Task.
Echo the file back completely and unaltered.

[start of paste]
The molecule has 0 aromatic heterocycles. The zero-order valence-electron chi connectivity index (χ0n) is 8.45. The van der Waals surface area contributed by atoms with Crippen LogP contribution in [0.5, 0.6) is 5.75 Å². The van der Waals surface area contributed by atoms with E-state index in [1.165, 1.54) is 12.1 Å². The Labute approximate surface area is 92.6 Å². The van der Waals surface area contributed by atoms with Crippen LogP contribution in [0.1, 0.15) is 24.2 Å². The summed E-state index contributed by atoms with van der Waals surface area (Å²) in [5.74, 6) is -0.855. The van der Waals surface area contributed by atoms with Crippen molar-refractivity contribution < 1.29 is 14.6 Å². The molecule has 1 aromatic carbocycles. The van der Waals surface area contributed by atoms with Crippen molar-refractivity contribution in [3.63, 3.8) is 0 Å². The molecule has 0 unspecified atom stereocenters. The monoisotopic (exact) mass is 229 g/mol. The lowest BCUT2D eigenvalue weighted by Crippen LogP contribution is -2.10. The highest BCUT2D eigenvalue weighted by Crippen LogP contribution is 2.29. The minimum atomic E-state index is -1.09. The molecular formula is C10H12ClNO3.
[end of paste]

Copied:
The molecule has 0 aromatic heterocycles. The zero-order valence-electron chi connectivity index (χ0n) is 8.45. The van der Waals surface area contributed by atoms with Crippen LogP contribution in [0.5, 0.6) is 5.75 Å². The van der Waals surface area contributed by atoms with E-state index in [1.165, 1.54) is 12.1 Å². The Labute approximate surface area is 92.6 Å². The van der Waals surface area contributed by atoms with Crippen LogP contribution in [0.1, 0.15) is 24.2 Å². The summed E-state index contributed by atoms with van der Waals surface area (Å²) in [5.74, 6) is -0.855. The van der Waals surface area contributed by atoms with Crippen molar-refractivity contribution < 1.29 is 14.6 Å². The molecule has 1 aromatic carbocycles. The van der Waals surface area contributed by atoms with Crippen molar-refractivity contribution in [3.63, 3.8) is 0 Å². The molecule has 0 unspecified atom stereocenters. The monoisotopic (exact) mass is 229 g/mol. The lowest BCUT2D eigenvalue weighted by Crippen LogP contribution is -2.10. The highest BCUT2D eigenvalue weighted by Crippen LogP contribution is 2.29. The minimum atomic E-state index is -1.09. The molecular formula is C10H12ClNO3.